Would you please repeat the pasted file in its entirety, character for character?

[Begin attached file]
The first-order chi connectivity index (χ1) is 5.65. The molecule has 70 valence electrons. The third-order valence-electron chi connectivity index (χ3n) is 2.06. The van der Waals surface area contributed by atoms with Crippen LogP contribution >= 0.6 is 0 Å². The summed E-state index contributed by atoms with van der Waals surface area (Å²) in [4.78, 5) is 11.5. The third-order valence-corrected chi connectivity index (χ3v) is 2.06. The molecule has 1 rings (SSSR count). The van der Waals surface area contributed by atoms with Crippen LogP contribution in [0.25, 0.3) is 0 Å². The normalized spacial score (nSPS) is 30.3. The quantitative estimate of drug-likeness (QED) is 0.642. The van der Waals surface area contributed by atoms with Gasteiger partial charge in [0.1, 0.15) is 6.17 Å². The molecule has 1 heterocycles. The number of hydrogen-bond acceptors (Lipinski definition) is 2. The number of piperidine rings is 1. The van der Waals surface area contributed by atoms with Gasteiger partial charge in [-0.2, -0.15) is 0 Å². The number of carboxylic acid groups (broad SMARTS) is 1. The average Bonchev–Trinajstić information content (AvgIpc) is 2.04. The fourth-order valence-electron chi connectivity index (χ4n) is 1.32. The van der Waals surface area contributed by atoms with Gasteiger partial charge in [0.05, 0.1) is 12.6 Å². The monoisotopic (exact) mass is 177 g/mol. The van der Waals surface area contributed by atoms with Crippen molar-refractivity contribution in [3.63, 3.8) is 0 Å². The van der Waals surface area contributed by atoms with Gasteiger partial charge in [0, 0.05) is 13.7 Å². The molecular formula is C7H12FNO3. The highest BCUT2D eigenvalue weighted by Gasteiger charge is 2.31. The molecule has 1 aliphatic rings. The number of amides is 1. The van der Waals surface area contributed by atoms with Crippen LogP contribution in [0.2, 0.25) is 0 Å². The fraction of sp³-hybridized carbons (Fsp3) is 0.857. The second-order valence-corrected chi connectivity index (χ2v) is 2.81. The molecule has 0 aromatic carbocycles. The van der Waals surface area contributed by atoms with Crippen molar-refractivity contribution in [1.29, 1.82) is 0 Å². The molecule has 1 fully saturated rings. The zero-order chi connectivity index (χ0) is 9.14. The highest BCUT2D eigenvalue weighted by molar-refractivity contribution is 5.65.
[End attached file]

The first-order chi connectivity index (χ1) is 5.65. The molecule has 70 valence electrons. The third-order valence-electron chi connectivity index (χ3n) is 2.06. The van der Waals surface area contributed by atoms with Crippen LogP contribution >= 0.6 is 0 Å². The summed E-state index contributed by atoms with van der Waals surface area (Å²) in [4.78, 5) is 11.5. The third-order valence-corrected chi connectivity index (χ3v) is 2.06. The molecule has 1 rings (SSSR count). The van der Waals surface area contributed by atoms with Crippen LogP contribution in [0.25, 0.3) is 0 Å². The normalized spacial score (nSPS) is 30.3. The quantitative estimate of drug-likeness (QED) is 0.642. The van der Waals surface area contributed by atoms with Gasteiger partial charge in [0.1, 0.15) is 6.17 Å². The molecule has 1 heterocycles. The number of hydrogen-bond acceptors (Lipinski definition) is 2. The number of piperidine rings is 1. The van der Waals surface area contributed by atoms with Gasteiger partial charge in [-0.2, -0.15) is 0 Å². The number of carboxylic acid groups (broad SMARTS) is 1. The average Bonchev–Trinajstić information content (AvgIpc) is 2.04. The fourth-order valence-electron chi connectivity index (χ4n) is 1.32. The van der Waals surface area contributed by atoms with Gasteiger partial charge in [0.05, 0.1) is 12.6 Å². The monoisotopic (exact) mass is 177 g/mol. The van der Waals surface area contributed by atoms with Crippen molar-refractivity contribution in [3.63, 3.8) is 0 Å². The van der Waals surface area contributed by atoms with Gasteiger partial charge in [0, 0.05) is 13.7 Å². The molecular formula is C7H12FNO3. The highest BCUT2D eigenvalue weighted by Gasteiger charge is 2.31. The molecule has 1 aliphatic rings. The number of amides is 1. The van der Waals surface area contributed by atoms with Crippen LogP contribution in [0.2, 0.25) is 0 Å². The fraction of sp³-hybridized carbons (Fsp3) is 0.857. The second-order valence-corrected chi connectivity index (χ2v) is 2.81. The molecule has 0 aromatic carbocycles. The van der Waals surface area contributed by atoms with Crippen molar-refractivity contribution in [1.29, 1.82) is 0 Å². The molecule has 1 fully saturated rings. The zero-order chi connectivity index (χ0) is 9.14. The highest BCUT2D eigenvalue weighted by molar-refractivity contribution is 5.65.